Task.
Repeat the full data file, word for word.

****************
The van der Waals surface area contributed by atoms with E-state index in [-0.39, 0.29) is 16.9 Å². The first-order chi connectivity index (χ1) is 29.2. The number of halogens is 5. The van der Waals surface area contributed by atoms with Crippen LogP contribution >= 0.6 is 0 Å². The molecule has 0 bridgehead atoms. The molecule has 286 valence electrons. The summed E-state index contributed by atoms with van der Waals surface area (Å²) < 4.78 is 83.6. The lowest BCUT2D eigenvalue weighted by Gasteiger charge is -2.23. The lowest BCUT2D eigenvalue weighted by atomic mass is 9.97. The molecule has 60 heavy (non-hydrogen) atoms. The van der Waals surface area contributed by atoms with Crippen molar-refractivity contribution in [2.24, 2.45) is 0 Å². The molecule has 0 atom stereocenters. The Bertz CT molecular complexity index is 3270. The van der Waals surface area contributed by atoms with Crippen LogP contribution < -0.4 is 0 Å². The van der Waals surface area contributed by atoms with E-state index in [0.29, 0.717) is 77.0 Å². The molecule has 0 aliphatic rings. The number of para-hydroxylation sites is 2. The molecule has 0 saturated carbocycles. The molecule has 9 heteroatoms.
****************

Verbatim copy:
The van der Waals surface area contributed by atoms with E-state index in [-0.39, 0.29) is 16.9 Å². The first-order chi connectivity index (χ1) is 29.2. The number of halogens is 5. The van der Waals surface area contributed by atoms with Crippen LogP contribution >= 0.6 is 0 Å². The molecule has 0 bridgehead atoms. The molecule has 286 valence electrons. The summed E-state index contributed by atoms with van der Waals surface area (Å²) < 4.78 is 83.6. The lowest BCUT2D eigenvalue weighted by Gasteiger charge is -2.23. The lowest BCUT2D eigenvalue weighted by atomic mass is 9.97. The molecule has 60 heavy (non-hydrogen) atoms. The van der Waals surface area contributed by atoms with Crippen molar-refractivity contribution in [2.24, 2.45) is 0 Å². The molecule has 0 atom stereocenters. The Bertz CT molecular complexity index is 3270. The van der Waals surface area contributed by atoms with Crippen LogP contribution < -0.4 is 0 Å². The van der Waals surface area contributed by atoms with E-state index in [0.29, 0.717) is 77.0 Å². The molecule has 0 aliphatic rings. The number of para-hydroxylation sites is 2. The molecule has 0 saturated carbocycles. The molecule has 9 heteroatoms.